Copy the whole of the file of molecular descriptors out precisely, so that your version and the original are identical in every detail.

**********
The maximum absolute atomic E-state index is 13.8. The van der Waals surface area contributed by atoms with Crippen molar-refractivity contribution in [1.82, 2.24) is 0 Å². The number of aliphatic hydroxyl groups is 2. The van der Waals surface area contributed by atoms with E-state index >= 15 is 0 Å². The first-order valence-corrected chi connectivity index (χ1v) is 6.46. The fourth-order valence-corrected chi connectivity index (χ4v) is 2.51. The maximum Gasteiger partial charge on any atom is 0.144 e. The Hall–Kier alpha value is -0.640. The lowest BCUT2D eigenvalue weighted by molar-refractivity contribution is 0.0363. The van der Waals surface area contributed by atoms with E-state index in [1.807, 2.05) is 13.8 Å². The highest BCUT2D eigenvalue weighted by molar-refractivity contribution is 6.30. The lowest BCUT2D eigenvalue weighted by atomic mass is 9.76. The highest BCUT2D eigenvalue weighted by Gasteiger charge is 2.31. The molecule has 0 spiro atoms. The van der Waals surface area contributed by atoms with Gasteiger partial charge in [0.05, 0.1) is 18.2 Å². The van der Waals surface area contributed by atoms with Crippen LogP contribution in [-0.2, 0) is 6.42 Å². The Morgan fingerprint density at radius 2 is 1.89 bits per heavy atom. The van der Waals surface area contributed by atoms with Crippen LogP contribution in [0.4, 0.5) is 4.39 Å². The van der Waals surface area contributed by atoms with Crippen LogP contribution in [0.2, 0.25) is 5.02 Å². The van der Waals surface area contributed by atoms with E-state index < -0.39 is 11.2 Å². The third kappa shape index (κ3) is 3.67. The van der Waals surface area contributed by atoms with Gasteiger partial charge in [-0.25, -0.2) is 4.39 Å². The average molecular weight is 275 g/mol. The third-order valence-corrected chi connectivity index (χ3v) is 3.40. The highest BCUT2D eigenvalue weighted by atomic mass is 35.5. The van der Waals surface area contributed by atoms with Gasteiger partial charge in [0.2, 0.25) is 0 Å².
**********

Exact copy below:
The maximum absolute atomic E-state index is 13.8. The van der Waals surface area contributed by atoms with Crippen molar-refractivity contribution in [1.82, 2.24) is 0 Å². The number of aliphatic hydroxyl groups is 2. The van der Waals surface area contributed by atoms with E-state index >= 15 is 0 Å². The first-order valence-corrected chi connectivity index (χ1v) is 6.46. The fourth-order valence-corrected chi connectivity index (χ4v) is 2.51. The maximum Gasteiger partial charge on any atom is 0.144 e. The Hall–Kier alpha value is -0.640. The lowest BCUT2D eigenvalue weighted by molar-refractivity contribution is 0.0363. The van der Waals surface area contributed by atoms with E-state index in [1.807, 2.05) is 13.8 Å². The highest BCUT2D eigenvalue weighted by molar-refractivity contribution is 6.30. The lowest BCUT2D eigenvalue weighted by atomic mass is 9.76. The highest BCUT2D eigenvalue weighted by Gasteiger charge is 2.31. The molecule has 0 spiro atoms. The van der Waals surface area contributed by atoms with Gasteiger partial charge in [0.05, 0.1) is 18.2 Å². The van der Waals surface area contributed by atoms with Crippen LogP contribution in [-0.2, 0) is 6.42 Å². The Morgan fingerprint density at radius 2 is 1.89 bits per heavy atom. The van der Waals surface area contributed by atoms with Crippen LogP contribution in [0.4, 0.5) is 4.39 Å². The van der Waals surface area contributed by atoms with Crippen LogP contribution in [0.2, 0.25) is 5.02 Å². The van der Waals surface area contributed by atoms with E-state index < -0.39 is 11.2 Å². The third kappa shape index (κ3) is 3.67. The van der Waals surface area contributed by atoms with Gasteiger partial charge in [-0.25, -0.2) is 4.39 Å². The average molecular weight is 275 g/mol. The third-order valence-corrected chi connectivity index (χ3v) is 3.40. The highest BCUT2D eigenvalue weighted by atomic mass is 35.5. The van der Waals surface area contributed by atoms with Gasteiger partial charge in [0.2, 0.25) is 0 Å².